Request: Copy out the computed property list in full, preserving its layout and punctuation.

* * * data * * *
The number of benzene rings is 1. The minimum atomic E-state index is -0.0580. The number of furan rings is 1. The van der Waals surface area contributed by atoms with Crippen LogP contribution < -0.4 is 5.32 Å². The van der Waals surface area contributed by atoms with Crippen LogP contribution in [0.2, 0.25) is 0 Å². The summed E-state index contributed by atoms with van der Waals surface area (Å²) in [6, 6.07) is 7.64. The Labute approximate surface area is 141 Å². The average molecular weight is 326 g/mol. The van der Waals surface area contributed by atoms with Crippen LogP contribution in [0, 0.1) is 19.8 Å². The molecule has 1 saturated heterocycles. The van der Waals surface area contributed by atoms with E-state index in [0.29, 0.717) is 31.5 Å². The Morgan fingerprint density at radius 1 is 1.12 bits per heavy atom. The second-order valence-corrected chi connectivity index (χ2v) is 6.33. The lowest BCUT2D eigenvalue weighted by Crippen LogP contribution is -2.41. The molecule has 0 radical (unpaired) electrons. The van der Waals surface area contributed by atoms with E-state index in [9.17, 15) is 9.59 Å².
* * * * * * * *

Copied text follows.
The number of benzene rings is 1. The minimum atomic E-state index is -0.0580. The number of furan rings is 1. The van der Waals surface area contributed by atoms with Crippen LogP contribution < -0.4 is 5.32 Å². The van der Waals surface area contributed by atoms with Crippen LogP contribution in [0.2, 0.25) is 0 Å². The summed E-state index contributed by atoms with van der Waals surface area (Å²) in [6, 6.07) is 7.64. The Labute approximate surface area is 141 Å². The average molecular weight is 326 g/mol. The van der Waals surface area contributed by atoms with Crippen LogP contribution in [0, 0.1) is 19.8 Å². The molecule has 1 saturated heterocycles. The van der Waals surface area contributed by atoms with E-state index in [0.29, 0.717) is 31.5 Å². The Morgan fingerprint density at radius 1 is 1.12 bits per heavy atom. The second-order valence-corrected chi connectivity index (χ2v) is 6.33. The lowest BCUT2D eigenvalue weighted by Crippen LogP contribution is -2.41. The molecule has 0 radical (unpaired) electrons. The van der Waals surface area contributed by atoms with E-state index in [9.17, 15) is 9.59 Å².